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The coronavirus has dominated every aspect of our lives for over a year. Initially, it was fear of the unknown while watching foreign colleagues fight to contain the disease. In pulmonary medicine, we saw firsthand how swiftly and indiscriminately it affected the most vulnerable populations and were thankful for training that prepared us for high stress situations and the long work hours we faced. Throughout the pandemic, we stayed motivated knowing the healthcare industry would see positive changes from this tragedy. As vaccine availability increased, we saw COVID-19 cases decline illustrating how new technology can transform healthcare and our world for the better. Reflecting on the last year, I appreciate how healthcare has used technology to adapt our delivery of care and improving efficiency while remaining patient focused.
At the pandemic onset, we were focused on taking care of a large volume of high acuity patients with a finite number of clinicians especially pulmonologists and intensivists. According to the National Institutes of Health, there was already a projected shortage of 1,400 pulmonologists in the US by 2025 with 70% of them over the age of 55. (AAMC, June 2021) At Baptist Health, we promptly increased our tele-health capabilities by utilizing telemedicine carts to evaluate and communicate with patients remotely. In facilities with a high number of
COVID-19 cases, they used Bluetooth stethoscopes to further minimize clinician exposure preventing significant staffing shortages. We have been able to expand our outpatient capabilities and are piloting TytoCare, a camera device that enhances examination capabilities with an otoscope, stethoscope, and thermometer. At hospital discharge, we have the means of remote patient monitoring with wearable oximeter devices to prevent readmissions and aiding in early detection of COPD exacerbations. This pivot to fully embracing tele-health will be instrumental in the future of our specialty given the aging patient population increasing demand coupled with the expected physician shortages.
As an industry, we wanted to meet patient’s primary care and preventative needs while appreciating their desire to maintain social distancing. We had to re-think the patient experience from start to finish. This meant eliminating traditional waiting rooms, leveraging technology to register patients from their vehicles and increasing outpatient virtual visits. We have come a long way in a short time frame, but there are more opportunities for information technology (IT) teams to enhance our outpatient experience for both patients and physicians. From a pulmonary perspective, remote monitoring for appropriate CPAP use, adherence to prescribed inhaled steroids, frequency of rescue inhaler use and peak flow measurements could improve chronic condition outcomes and give early warning signs of impending exacerbations. These tools will help physicians make personalized care plans while enhancing.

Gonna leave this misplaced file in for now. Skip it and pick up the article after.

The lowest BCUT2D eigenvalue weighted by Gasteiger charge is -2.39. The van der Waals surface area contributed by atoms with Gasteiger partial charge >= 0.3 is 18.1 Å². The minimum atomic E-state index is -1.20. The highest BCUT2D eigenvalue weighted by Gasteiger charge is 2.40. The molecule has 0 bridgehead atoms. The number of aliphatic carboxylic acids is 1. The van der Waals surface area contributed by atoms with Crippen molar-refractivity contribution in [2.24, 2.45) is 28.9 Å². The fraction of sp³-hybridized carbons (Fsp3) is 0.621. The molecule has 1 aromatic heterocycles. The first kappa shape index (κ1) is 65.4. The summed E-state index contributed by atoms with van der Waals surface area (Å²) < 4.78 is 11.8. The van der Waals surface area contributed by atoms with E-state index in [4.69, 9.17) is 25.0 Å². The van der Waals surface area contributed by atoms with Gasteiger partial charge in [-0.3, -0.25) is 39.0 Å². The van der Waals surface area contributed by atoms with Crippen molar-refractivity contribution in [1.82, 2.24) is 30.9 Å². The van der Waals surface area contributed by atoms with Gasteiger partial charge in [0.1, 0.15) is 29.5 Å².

patient engagement. These IT initiatives allow physicians and patients to connect from anywhere and prevent patients from delaying care over their infection concerns in public spaces. I believe that this is only the beginning of enhancing our ability to give quality care virtually and I expect that our technology options will expand exponentially over the next few years.
The coronavirus has impacted every American and most often in ways that we could never have imagined. I choose to see the positive influence it had in my specialty and the healthcare industry. Personally, it reinforced that choosing this field allows me to positively impact critically ill patients and the importance of family. As an industry, it forced us to reevaluate how we deliver care from a patient and physician perspective, think beyond the traditional waiting room and seek out better technology to deliver high quality care. I am excited to see what the future holds!